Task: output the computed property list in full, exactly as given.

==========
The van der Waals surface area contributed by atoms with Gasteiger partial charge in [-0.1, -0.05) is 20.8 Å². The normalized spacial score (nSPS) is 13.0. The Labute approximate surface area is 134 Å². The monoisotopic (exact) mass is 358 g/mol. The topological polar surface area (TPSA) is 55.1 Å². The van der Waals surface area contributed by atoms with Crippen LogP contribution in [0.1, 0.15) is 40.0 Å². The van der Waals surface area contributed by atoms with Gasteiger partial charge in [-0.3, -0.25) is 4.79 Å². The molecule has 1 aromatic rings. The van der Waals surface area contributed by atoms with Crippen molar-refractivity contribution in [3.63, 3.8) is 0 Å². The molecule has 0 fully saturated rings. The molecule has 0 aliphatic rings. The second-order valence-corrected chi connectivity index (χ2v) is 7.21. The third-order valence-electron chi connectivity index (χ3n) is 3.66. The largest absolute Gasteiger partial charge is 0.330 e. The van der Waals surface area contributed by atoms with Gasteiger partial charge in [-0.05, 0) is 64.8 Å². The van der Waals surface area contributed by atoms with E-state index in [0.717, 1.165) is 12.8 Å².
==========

The van der Waals surface area contributed by atoms with Gasteiger partial charge in [-0.1, -0.05) is 20.8 Å². The normalized spacial score (nSPS) is 13.0. The Labute approximate surface area is 134 Å². The monoisotopic (exact) mass is 358 g/mol. The topological polar surface area (TPSA) is 55.1 Å². The van der Waals surface area contributed by atoms with Crippen LogP contribution in [0.1, 0.15) is 40.0 Å². The van der Waals surface area contributed by atoms with Gasteiger partial charge in [-0.3, -0.25) is 4.79 Å². The molecule has 1 aromatic rings. The van der Waals surface area contributed by atoms with Crippen molar-refractivity contribution in [3.63, 3.8) is 0 Å². The molecule has 0 fully saturated rings. The molecule has 0 aliphatic rings. The second-order valence-corrected chi connectivity index (χ2v) is 7.21. The third-order valence-electron chi connectivity index (χ3n) is 3.66. The largest absolute Gasteiger partial charge is 0.330 e. The van der Waals surface area contributed by atoms with Gasteiger partial charge in [-0.05, 0) is 64.8 Å². The van der Waals surface area contributed by atoms with E-state index in [0.717, 1.165) is 12.8 Å².